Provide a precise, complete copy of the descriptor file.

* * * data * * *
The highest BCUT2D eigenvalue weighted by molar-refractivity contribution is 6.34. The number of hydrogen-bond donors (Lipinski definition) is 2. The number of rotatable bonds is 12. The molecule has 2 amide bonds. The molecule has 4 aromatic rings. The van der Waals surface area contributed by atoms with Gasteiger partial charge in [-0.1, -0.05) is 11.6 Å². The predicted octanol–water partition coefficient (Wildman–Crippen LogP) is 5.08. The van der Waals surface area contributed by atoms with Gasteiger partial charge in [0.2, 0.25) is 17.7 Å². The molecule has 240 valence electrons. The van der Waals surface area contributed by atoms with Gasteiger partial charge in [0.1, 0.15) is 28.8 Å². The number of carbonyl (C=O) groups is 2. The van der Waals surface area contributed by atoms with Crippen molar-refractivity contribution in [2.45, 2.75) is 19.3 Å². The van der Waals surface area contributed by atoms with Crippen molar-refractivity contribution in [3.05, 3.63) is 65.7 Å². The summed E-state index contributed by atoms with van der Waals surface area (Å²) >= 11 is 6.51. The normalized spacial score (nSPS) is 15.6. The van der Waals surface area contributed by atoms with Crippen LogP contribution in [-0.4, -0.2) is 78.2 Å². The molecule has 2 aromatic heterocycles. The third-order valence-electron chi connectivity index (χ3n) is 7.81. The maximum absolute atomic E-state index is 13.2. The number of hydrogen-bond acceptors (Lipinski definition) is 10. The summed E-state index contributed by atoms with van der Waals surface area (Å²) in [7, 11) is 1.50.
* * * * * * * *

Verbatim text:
The highest BCUT2D eigenvalue weighted by molar-refractivity contribution is 6.34. The number of hydrogen-bond donors (Lipinski definition) is 2. The number of rotatable bonds is 12. The molecule has 2 amide bonds. The molecule has 4 aromatic rings. The van der Waals surface area contributed by atoms with Gasteiger partial charge in [-0.1, -0.05) is 11.6 Å². The predicted octanol–water partition coefficient (Wildman–Crippen LogP) is 5.08. The van der Waals surface area contributed by atoms with Gasteiger partial charge in [0.2, 0.25) is 17.7 Å². The molecule has 240 valence electrons. The van der Waals surface area contributed by atoms with Gasteiger partial charge in [0.1, 0.15) is 28.8 Å². The number of carbonyl (C=O) groups is 2. The van der Waals surface area contributed by atoms with Crippen molar-refractivity contribution in [2.45, 2.75) is 19.3 Å². The van der Waals surface area contributed by atoms with Crippen molar-refractivity contribution in [3.05, 3.63) is 65.7 Å². The summed E-state index contributed by atoms with van der Waals surface area (Å²) >= 11 is 6.51. The normalized spacial score (nSPS) is 15.6. The van der Waals surface area contributed by atoms with Crippen LogP contribution in [-0.4, -0.2) is 78.2 Å². The molecule has 2 aromatic heterocycles. The third-order valence-electron chi connectivity index (χ3n) is 7.81. The maximum absolute atomic E-state index is 13.2. The number of hydrogen-bond acceptors (Lipinski definition) is 10. The summed E-state index contributed by atoms with van der Waals surface area (Å²) in [7, 11) is 1.50.